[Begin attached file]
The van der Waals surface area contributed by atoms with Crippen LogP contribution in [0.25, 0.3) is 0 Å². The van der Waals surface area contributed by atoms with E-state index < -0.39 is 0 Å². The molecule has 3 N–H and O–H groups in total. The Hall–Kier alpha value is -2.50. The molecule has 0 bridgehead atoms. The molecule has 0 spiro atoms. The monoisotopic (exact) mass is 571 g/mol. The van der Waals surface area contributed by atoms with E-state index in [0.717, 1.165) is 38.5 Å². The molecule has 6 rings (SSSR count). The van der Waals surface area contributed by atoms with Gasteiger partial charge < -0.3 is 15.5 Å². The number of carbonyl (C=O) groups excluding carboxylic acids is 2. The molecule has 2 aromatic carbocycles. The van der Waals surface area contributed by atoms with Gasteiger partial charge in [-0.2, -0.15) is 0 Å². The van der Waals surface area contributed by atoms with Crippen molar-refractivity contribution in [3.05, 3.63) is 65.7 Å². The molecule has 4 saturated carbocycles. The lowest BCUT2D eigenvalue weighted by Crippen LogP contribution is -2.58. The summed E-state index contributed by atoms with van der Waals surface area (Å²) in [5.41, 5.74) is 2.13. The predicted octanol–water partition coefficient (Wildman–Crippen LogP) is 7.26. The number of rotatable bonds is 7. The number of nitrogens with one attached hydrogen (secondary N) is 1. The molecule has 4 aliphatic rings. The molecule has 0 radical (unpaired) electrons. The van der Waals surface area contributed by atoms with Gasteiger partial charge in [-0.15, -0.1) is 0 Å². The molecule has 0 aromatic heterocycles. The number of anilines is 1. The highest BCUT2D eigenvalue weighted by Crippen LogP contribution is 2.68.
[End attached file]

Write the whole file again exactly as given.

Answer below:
The van der Waals surface area contributed by atoms with Crippen LogP contribution in [0.25, 0.3) is 0 Å². The van der Waals surface area contributed by atoms with E-state index < -0.39 is 0 Å². The molecule has 3 N–H and O–H groups in total. The Hall–Kier alpha value is -2.50. The molecule has 0 bridgehead atoms. The molecule has 0 spiro atoms. The monoisotopic (exact) mass is 571 g/mol. The van der Waals surface area contributed by atoms with E-state index in [0.717, 1.165) is 38.5 Å². The molecule has 6 rings (SSSR count). The van der Waals surface area contributed by atoms with Gasteiger partial charge < -0.3 is 15.5 Å². The number of carbonyl (C=O) groups excluding carboxylic acids is 2. The molecule has 2 aromatic carbocycles. The van der Waals surface area contributed by atoms with Gasteiger partial charge in [-0.2, -0.15) is 0 Å². The van der Waals surface area contributed by atoms with Crippen molar-refractivity contribution in [3.05, 3.63) is 65.7 Å². The molecule has 4 saturated carbocycles. The lowest BCUT2D eigenvalue weighted by Crippen LogP contribution is -2.58. The summed E-state index contributed by atoms with van der Waals surface area (Å²) in [5.41, 5.74) is 2.13. The predicted octanol–water partition coefficient (Wildman–Crippen LogP) is 7.26. The number of rotatable bonds is 7. The number of nitrogens with one attached hydrogen (secondary N) is 1. The molecule has 4 aliphatic rings. The molecule has 0 radical (unpaired) electrons. The van der Waals surface area contributed by atoms with Gasteiger partial charge in [-0.15, -0.1) is 0 Å². The molecule has 0 aromatic heterocycles. The number of anilines is 1. The highest BCUT2D eigenvalue weighted by Crippen LogP contribution is 2.68.